Skip to main content
News Release
FINRA Foundation

Angelita Plemmer Williams (202) 728-8988
Ray Pellecchia (212) 858-4387

First-Ever National Study Finds Veterans Faring Slightly Better Financially Than Civilians

But Credit Card Debt and Underwater Mortgages Weigh Heavily on Vets

WASHINGTON — The FINRA Investor Education Foundation (FINRA Foundation) today released a new study that shows veterans are faring slightly better financially than civilians, even as they struggle under the weight of credit card debt and underwater mortgages.

The study is the nation’s first comprehensive comparative analysis of the financial health of American veterans relative to non-veterans. Researchers supported by the FINRA Foundation found that veterans are 22 percent less likely to be unemployed than civilians and slightly (2 percent) more likely to be covered by health insurance. That said, the study found veterans are 40 percent more likely to be underwater on their home and 28 percent more likely to have made a late home payment in the past year. In addition, veterans are 9 percent more likely to engage in problematic credit card behavior – like carrying a balance and being charged a late payment fee.

“These findings provide an in-depth look at the primary areas where veterans appear to be faring better and worse than civilians,” said Gerri Walsh, President of the FINRA Foundation and FINRA’s Senior Vice President of Investor Education. “We believe this research will help inform the development of policies aimed at addressing these differences and advance our nation’s understanding of financial capability in America.”

The research also found that—relative to non-veterans—veterans are:

  • 5 percent more likely to be satisfied with their financial condition;
  • 4 percent more likely to have an emergency savings fund; and
  • 4 percent less likely to have difficulty covering their monthly expenses.

In addition, within the veteran population, there are critical differences in financial attitudes and behaviors.

  • Air Force veterans are 19 percent less likely to report having difficulty covering their expenses than Army veterans;
  • veterans who left the military 10 or more years ago are 43 percent less likely to report an unexpected drop in income than those who left the military in the last year; and
  • veterans who retired from the military are 14 percent less likely to report difficulty covering their expenses than those who did not retire from the military.

There are approximately 22 million military U.S. veterans in America, representing more than 8 percent of the U.S. population. This research was authored by William Skimmyhorn, Ph.D., Lieutenant Colonel in the U.S. Army and a professor in the Office of Economic and Manpower Analysis, Department of Social Sciences, at West Point. The analysis is based on data from the FINRA Foundation’s 2015 National Financial Capability Study (NFCS), which includes data on more than 3,000 veterans and 23,000 non-veterans. The NFCS is a large-scale, ongoing study aimed at monitoring and better understanding financial capability in the U.S.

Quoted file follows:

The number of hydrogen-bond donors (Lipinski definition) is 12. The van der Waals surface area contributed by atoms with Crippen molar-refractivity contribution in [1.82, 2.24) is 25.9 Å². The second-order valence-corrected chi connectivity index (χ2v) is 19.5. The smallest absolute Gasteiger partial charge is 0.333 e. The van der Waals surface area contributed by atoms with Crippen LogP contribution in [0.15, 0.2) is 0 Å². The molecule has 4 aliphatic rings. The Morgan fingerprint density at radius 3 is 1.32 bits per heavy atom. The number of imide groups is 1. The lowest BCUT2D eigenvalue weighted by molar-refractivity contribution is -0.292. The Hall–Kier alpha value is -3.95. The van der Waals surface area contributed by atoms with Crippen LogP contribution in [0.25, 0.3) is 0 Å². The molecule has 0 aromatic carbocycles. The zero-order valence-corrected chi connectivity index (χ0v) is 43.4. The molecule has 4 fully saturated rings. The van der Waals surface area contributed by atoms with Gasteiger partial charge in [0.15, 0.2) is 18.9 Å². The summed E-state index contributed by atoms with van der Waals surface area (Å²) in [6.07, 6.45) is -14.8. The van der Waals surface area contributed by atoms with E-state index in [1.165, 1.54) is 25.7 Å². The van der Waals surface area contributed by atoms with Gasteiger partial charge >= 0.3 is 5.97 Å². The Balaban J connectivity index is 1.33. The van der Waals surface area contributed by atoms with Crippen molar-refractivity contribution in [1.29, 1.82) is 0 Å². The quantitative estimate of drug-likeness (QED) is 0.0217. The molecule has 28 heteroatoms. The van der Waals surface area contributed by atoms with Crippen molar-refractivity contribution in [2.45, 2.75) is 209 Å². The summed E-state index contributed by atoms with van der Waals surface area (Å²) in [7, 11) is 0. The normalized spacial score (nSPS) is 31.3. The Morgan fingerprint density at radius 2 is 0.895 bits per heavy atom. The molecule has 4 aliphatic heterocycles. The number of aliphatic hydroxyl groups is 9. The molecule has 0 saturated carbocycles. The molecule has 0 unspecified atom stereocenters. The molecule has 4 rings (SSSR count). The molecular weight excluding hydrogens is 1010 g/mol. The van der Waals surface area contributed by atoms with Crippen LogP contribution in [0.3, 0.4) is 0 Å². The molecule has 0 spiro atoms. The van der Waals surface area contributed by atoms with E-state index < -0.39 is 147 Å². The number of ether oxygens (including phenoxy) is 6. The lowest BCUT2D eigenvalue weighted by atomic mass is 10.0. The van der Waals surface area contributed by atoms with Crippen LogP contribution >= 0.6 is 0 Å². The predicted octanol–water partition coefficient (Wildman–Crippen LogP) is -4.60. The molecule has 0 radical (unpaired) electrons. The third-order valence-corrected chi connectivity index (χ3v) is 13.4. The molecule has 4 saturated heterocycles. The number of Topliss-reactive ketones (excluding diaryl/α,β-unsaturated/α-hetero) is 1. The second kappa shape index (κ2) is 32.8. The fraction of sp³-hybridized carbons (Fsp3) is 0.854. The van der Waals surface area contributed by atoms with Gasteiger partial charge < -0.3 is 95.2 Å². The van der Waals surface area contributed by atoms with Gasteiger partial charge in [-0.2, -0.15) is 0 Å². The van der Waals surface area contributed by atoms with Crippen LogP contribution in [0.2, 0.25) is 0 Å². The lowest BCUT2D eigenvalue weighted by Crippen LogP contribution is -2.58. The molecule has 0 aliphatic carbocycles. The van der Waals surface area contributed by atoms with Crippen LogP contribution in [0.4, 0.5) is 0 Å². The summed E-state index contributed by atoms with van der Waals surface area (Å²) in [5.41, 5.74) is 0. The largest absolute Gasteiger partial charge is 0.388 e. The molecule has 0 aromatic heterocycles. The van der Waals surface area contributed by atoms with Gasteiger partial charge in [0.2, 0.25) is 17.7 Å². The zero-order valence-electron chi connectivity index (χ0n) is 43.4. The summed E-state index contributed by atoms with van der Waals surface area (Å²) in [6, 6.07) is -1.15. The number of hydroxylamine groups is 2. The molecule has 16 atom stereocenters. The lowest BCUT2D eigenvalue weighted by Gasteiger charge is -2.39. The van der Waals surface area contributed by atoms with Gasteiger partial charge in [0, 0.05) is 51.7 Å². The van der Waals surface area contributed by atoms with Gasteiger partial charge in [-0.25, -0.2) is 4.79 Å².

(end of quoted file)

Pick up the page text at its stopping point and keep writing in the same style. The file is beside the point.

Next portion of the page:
Additional information about the study, including the survey and detailed methodological information, is available at The Financial Welfare of Veteran Households.

The FINRA Foundation supports innovative research and educational projects that give underserved Americans the knowledge, skills and tools to make sound financial decisions throughout life. A proud collaborator in the Department of Defense Military Financial Readiness Campaign, the FINRA Foundation brings unbiased financial education to U.S. service members around the world and works closely with DoD, individual branches of the Armed Services, state and federal agencies and nonprofit organizations to provide financial guidance to military families. For more information about FINRA Foundation initiatives, visit

FINRA is dedicated to investor protection and market integrity. It regulates one critical part of the securities industry – brokerage firms doing business with the public in the United States. FINRA, overseen by the SEC, writes rules, examines for and enforces compliance with FINRA rules and federal securities laws, registers broker-dealer personnel and offers them education and training, and informs the investing public. In addition, FINRA provides surveillance and other regulatory services for equities and options markets, as well as trade reporting and other industry utilities. FINRA also administers a dispute resolution forum for investors and brokerage firms and their registered employees. For more information, visit